- A pyramid scheme can be defined as a fraudulent way of making money by recruiting investors who bring in more investors.
- The scheme is called a pyramid, largely due to its ever-increasing number of investors, ultimately making the business unsustainable.
- According to a Chainalysis report, in 2021, revenue from illicit activity grew by 82% to US$7.8 billion worth of cryptocurrency stolen from victims.
The cryptocurrency market has established itself as a force to reckon with taking the world by storm. Despite its high volatility and issues related to market manipulation, its adoption is increasing by the day. The global crypto market cap is about US$1.68 trillion, and with this growth, it has become more prone to various Ponzi schemes as well as pyramid schemes, which are to be blamed for duping investors of their precious investments.
Today, many projects’ companies are spending millions for their marketing, it's hard to identify which one is a genuine project or a Ponzi scheme floated to dupe investors.
A pyramid scheme can be defined as a fraudulent way of making money by recruiting investors bringing in more investors. The scheme is called a pyramid, largely due to its ever-increasing number of investors, ultimately making the business unsustainable. The plan looks legitimate and promising to an unassuming investor due to its multi-level marketing ventures.
However, it becomes a pyramid scheme with almost no legitimate sales.
The business model works on so-called profits, which are brought by the subsequent investments that the investors bring in. Many fall prey to such scams, Ponzi schemes, or illicit activities resulting in severe losses. According to a Chainalysis report, illicit activities grew by 82% in 2021, and about US$7.8 billion worth of cryptocurrencies were stolen from investors.
Let's look at four such schemes that have hurt investors and crypto enthusiasts.
3 Biggest Crypto Pyramid Schemes That Have Rocked The Market
DubaiCoin was a form of pyramid scheme that had hit the crypto market last year. In May 2021, the fake crypto coin hit the headlines after it was reported that a UAE-based company named Arabianchain Technology had launched the token.
Soon a new release was sent out that Dubai will get its own central bank digital currency (CBDC) called DubaiCoin (DBIX). The prices of non-existent DBIX soared by over 1,000% within 24 hours of its virtual existence. The Dubai officials immediately cleared the air that it hadn't approved such a token. Later it was proved that it was indeed a scam whose primary aim was to entirely take away savings of a few investors and personal data of several traders and investors.
Image credit: Twitter @DXBMediaOffice (Dubai Media Office)
Brazil's 'New Egypt'
In January 2022, another form of pyramid scheme rocked the crypto market, witnessing a bearish phase. As per a news report by the Associated Press, Brazil's police arrested two men and a woman for robbing millions of their hard-earned money. It was reported that the accused were held with 7 million reais (US$1.3 million) in neatly packed bills in Rio de Janerio.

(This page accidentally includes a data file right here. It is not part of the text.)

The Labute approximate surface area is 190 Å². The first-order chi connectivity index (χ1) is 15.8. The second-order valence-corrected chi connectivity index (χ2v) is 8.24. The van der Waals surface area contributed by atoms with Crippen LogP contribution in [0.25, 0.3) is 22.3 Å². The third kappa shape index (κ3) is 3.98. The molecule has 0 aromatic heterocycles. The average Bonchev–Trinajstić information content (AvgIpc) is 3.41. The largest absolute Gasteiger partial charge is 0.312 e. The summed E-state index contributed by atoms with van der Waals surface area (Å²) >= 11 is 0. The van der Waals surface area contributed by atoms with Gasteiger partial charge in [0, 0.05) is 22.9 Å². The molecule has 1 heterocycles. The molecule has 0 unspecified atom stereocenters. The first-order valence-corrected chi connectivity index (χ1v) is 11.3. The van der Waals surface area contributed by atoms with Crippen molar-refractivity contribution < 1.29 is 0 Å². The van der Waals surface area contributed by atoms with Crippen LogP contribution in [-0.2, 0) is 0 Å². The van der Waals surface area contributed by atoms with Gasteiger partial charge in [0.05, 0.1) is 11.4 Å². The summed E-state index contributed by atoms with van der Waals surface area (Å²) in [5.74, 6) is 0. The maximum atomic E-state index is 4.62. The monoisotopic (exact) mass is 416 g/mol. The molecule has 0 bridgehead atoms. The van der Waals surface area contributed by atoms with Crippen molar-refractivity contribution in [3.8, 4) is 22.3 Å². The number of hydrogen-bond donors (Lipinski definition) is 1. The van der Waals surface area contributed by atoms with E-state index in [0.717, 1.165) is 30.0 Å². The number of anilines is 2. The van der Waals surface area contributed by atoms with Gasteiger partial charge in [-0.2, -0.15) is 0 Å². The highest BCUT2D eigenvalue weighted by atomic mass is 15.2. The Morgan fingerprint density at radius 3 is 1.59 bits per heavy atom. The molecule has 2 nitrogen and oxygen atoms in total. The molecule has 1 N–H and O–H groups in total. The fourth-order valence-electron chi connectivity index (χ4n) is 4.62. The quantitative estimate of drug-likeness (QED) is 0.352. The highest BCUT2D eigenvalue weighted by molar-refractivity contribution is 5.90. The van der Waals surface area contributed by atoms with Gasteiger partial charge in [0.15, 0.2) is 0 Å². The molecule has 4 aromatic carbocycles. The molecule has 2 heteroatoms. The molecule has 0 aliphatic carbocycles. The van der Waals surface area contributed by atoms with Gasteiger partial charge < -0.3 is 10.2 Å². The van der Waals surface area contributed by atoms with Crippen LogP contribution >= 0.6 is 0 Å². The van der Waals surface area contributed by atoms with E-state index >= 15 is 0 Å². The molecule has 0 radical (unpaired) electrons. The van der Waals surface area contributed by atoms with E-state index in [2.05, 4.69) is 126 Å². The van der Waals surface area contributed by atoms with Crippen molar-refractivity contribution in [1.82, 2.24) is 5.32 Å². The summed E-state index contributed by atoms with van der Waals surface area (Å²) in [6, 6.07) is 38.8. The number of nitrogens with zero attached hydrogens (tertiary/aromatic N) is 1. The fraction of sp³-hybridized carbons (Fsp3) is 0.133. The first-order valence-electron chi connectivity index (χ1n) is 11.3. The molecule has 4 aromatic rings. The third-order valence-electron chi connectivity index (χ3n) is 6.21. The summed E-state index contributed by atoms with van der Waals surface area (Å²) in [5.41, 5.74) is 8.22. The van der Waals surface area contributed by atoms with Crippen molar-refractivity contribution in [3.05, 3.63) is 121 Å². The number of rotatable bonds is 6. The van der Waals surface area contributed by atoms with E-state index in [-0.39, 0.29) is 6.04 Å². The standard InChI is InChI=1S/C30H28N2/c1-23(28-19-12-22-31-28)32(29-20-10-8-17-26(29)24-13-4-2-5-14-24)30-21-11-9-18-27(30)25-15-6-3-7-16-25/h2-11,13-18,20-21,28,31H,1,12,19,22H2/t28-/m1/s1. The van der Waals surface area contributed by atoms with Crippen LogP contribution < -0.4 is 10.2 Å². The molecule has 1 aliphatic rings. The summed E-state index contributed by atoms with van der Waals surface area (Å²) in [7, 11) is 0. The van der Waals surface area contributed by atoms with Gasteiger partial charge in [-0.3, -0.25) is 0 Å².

The detainees were employees of G.A.S. Consulting & Technology, a cryptocurrency investment firm founded by Glaidson Acacio dos Santos. As G.A.S.' revenue rose in Cabo Frio, the resort town that was dubbed as the headquarter of the firm, was called the "New Egypt", and dos Santos was known as the "Bitcoin Pharaoh".
Police said that the company managed to increase her earnings to US$7 billion ($38 billion reais) between 2015 and mid-2021 through a Bitcoin-based Ponzi scheme that promised investors 10% monthly returns. However, things came to a halt when Rio Police seized the money at the helipad of the Insolito Boutique Hotel. This prompted an investigation into dos Santos' business. Later, the federal police raided dos Santos' home and collected 13.8 million reais (US$2.5 million) and arrested him finally.
Image credit: © Tarikvision | Megapixl
This was perhaps the longest-running pyramid scheme of the crypto industry. Onecoin, which was founded by the Bulgarian fraudster Ruja Ignatova, alias Cryptoqueen, managed to lure investors between 2014 and 2019. Dubbed as the Bitcoin killer, the scheme has defrauded investors of a whopping amount of US$5.8 billion.
The scheme modus operandi was members who brought in new members were compensated with cash rewards. This gave them a mirage of a large business venture. However, Onecoin was never a blockchain-based crypto coin, so whatever amount of fake token the investors held was virtually worthless. The U.S. government cracked down the operations and levelled charges against the management.
This was perhaps the largest Ponzi scheme to have hit the market to date. The scam enticed investors using the Chinese messaging app WeChat to assure that they will be able to make 10-30% profit from their investment. The PlusToken managed to gain 3 million investors from countries such as South Korea Japan.
The basic business model focused on its crypto wallet services, and the scammers were able to convince investors that they could substantially increase their earnings if they bought the tokens. But it finally came to an end when in 2019 when the project exited by making over US$3billion. However, the authorities did manage to arrest the leading players. The Chinese government confiscated US$4 billion worth of crypto linked to the scam.
With the crypto market getting bigger and bigger, investors and authorities must be extra vigilant about such pyramid schemes. These examples indicate that illicit market players with evil intentions will take advantage of investors' savings. Still, one should be careful with investments and do in-depth research before making a move.